This month, we’re supposed to read a book that was recommended by someone I know (another blogger, author, friend, family member) or that got a lot of buzz.
Prior to joining the challenge, I’ve already heard a lot about Mitch Albom from some friends and my brother. What’s more, a friend from work gave me Albom’s Tuesdays with Morrie and The Five People You Meet in Heaven as Christmas gifts last year. When Angie came up with this challenge, I immediately earmarked this for June’s challenge.
Author: Mitch Albom
Year published: 2003
Why did you get this book?
I’ve been hearing about this from friends and family, and besides, since it was given to me as a Christmas gift, I simply have to read it.
Do you like the cover?
The simple cover of the book belies the profound wisdom found inside its pages.
Did you enjoy the book?
The author uses deceptively simple language and a straight forward narrative that begins with the last day of the main character, Eddie’s life, and flashbacks that reveal the hows and whys of life.
This book has a timeless appeal because it touches and stirs with life’s lessons to be learnt from universal truths revealed by the five people Eddie meets in heaven, such as
Strangers are just family you have yet to come to know; and
Sometimes when you sacrifice something precious, you’re not losing it. You’re just passing it on to someone else.
Then, there’s also the third lesson of forgiveness with such a powerful rhetoric as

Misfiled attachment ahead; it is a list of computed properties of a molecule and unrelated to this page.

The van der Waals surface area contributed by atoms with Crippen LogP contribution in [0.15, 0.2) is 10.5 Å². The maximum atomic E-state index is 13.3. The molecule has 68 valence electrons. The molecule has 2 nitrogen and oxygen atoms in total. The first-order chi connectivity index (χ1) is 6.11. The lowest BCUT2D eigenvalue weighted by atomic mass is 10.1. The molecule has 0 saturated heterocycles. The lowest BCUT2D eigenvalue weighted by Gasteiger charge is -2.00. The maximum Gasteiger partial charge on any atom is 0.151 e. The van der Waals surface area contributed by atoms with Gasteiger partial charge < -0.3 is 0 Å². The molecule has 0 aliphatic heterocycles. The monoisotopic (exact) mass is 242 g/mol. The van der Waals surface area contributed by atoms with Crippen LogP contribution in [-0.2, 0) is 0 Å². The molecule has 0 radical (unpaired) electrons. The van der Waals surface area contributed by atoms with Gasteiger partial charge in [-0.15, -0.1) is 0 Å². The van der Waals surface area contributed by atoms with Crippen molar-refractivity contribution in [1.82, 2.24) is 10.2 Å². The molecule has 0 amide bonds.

‘Holding anger is poison. It eats you from inside.’
‘.. hatred is a curved blade. And the harm we do, we do to ourselves.’
This lesson struck a chord with me because I’m reminded of my resentment and coldness towards my father, who separated from us but have been trying to make amends in recent years. I finally learnt to forgive him, after I started going back to church and accepted Him as my personal saviour. So Eddie’s estrangement and love/hate feelings towards his father found a resonance in me, and the lesson he learnt is also one that is central to my faith. This is also the part that made me cry in spite of myself.
Life ends, but love doesn’t and it is heartwarming fables like this that people will remember even long after they pass on. Simply because of the beauty of the sentiments and the purity of the emotions such touching truths evoke.
Was the author new to you and would you read something by this author again?
Yep, he’s new to me and I’m reading his other bestseller, Tuesdays with Morrie. And trying valiantly not to wet the pages with my tears.
Are you keeping it or passing it on?
No way am I passing this on. These two books are for keeps, although I may loan them out.
My friends warned me that Tuesdays is going to make me cry … harder, but I’ve been skeptical until I read the first chapter. But more of that book when I’m done.